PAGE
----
Many essential workers aren’t just individually fed up with low pay and tough working conditions – they’re fed up en masse (Credit: Getty Images)
How to stem the tide
An employer desperate to curb an exodus might try to stop employees from telling each other about their exit plans, but this would be counterproductive. So would using surveillance to monitor workers’ intentions to leave. These kinds of strong-arm tactics are likely to breed more distrust and animosity, only making the open door seem more appealing to employees.
Instead of shutting down conversation, being more open about why staff are leaving will help dampen rumours. For example, if someone resigns for family reasons, that’s less likely to lead to turnover contagion than quitting due to job dissatisfaction. But if there’s a mysterious hush around a departure, people will speculate and potentially assume the worst. “One of the cautionary notes we have for managers is that they need to be very clear as to why that person left, if it’s a non-work-related reason,” says Chhinzer. “We can turn off turnover contagion when we see that it was a non-work-related reason why a person left.”
Felps encourages executives to take more positive practical steps to “nip quitting in the bud”, even if doing so seems like a big expense now. “The most obvious ways to build up barriers to leaving include financially and symbolically expressing your appreciation for employees’ remarkable efforts during this difficult time. And while pay increases might cut into profit margins in the short run, I would predict that it is better than risking the kinds of implosions that can happen when turnover contagion gets out of control.”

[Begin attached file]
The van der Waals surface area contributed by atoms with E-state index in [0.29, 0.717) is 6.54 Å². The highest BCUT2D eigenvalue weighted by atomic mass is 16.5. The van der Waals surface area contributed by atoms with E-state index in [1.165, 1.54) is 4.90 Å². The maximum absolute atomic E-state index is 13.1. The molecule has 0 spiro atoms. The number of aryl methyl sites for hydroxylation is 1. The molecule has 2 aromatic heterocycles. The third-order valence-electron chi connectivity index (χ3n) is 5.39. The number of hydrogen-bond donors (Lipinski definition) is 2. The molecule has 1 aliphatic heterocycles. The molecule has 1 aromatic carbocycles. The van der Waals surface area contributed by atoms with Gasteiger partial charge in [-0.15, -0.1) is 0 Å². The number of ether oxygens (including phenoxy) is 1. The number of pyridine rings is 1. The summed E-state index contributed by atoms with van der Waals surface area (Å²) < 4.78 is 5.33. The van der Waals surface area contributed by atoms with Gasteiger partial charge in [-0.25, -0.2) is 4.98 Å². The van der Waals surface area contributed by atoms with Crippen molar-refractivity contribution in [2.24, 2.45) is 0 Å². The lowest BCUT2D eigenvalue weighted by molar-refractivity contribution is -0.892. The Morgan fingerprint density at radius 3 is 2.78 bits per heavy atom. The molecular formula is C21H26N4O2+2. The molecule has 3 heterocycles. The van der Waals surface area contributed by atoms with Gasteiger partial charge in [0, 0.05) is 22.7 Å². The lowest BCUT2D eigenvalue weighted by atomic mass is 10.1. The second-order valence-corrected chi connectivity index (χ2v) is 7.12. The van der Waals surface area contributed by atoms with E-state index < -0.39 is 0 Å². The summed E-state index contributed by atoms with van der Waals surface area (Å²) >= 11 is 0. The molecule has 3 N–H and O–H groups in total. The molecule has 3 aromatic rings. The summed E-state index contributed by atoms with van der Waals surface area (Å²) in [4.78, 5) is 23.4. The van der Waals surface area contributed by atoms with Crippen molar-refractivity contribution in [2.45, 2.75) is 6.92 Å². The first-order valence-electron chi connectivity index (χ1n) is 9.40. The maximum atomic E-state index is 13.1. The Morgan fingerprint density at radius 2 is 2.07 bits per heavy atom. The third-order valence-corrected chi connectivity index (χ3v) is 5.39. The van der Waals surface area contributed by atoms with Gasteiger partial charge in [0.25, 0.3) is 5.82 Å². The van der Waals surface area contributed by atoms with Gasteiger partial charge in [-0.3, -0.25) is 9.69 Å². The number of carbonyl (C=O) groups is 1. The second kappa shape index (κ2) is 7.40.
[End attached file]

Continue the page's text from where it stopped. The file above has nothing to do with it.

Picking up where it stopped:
The departure of key employees is a critical time to invest in the remaining employees, and in recruiting new staff. Yet too many employers do the exact opposite: try to save money by burdening the existing employees with more work, which creates a vicious cycle of stress and resignations.
Unfortunately, F Ali isn’t confident that the collective quitting in the for-profit healthcare sector has led executives to reconsider their approach to retention. “They’re giving bonuses, but they’re not increasing the pay for the existing nurses,” says F Ali. Most of her nurse friends “are quitting their jobs for other jobs that are giving them bonuses and higher wages because their own employers aren’t willing to keep them on at a higher wage”.
If a workplace doesn’t address the underlying factors that make turnover contagion more likely among its staff, it may find itself the subject of the next viral TikTok video or Twitter photo after its employees leave in droves. Surely no company wants to be that one.